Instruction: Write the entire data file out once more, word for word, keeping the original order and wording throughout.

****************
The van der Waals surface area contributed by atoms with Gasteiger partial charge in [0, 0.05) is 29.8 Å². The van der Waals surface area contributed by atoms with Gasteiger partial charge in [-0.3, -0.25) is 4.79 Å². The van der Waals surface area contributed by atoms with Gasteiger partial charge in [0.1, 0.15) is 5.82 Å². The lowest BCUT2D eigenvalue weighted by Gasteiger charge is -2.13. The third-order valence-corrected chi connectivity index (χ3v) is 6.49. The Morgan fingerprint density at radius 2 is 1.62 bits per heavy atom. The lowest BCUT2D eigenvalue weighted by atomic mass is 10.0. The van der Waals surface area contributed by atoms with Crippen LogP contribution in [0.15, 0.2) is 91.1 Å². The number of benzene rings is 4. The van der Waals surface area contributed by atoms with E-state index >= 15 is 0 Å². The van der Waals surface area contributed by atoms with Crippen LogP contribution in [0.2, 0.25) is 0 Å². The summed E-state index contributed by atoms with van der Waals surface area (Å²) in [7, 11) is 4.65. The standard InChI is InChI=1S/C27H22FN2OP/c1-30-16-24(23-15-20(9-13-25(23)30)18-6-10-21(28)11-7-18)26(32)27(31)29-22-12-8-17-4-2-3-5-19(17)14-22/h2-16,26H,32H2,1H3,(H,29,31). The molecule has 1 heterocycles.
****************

The van der Waals surface area contributed by atoms with Gasteiger partial charge in [0, 0.05) is 29.8 Å². The van der Waals surface area contributed by atoms with Gasteiger partial charge in [-0.3, -0.25) is 4.79 Å². The van der Waals surface area contributed by atoms with Gasteiger partial charge in [0.1, 0.15) is 5.82 Å². The lowest BCUT2D eigenvalue weighted by Gasteiger charge is -2.13. The third-order valence-corrected chi connectivity index (χ3v) is 6.49. The Morgan fingerprint density at radius 2 is 1.62 bits per heavy atom. The lowest BCUT2D eigenvalue weighted by atomic mass is 10.0. The van der Waals surface area contributed by atoms with Crippen LogP contribution in [0.15, 0.2) is 91.1 Å². The number of benzene rings is 4. The van der Waals surface area contributed by atoms with E-state index >= 15 is 0 Å². The van der Waals surface area contributed by atoms with Crippen LogP contribution in [0.2, 0.25) is 0 Å². The summed E-state index contributed by atoms with van der Waals surface area (Å²) in [7, 11) is 4.65. The standard InChI is InChI=1S/C27H22FN2OP/c1-30-16-24(23-15-20(9-13-25(23)30)18-6-10-21(28)11-7-18)26(32)27(31)29-22-12-8-17-4-2-3-5-19(17)14-22/h2-16,26H,32H2,1H3,(H,29,31). The molecule has 1 heterocycles.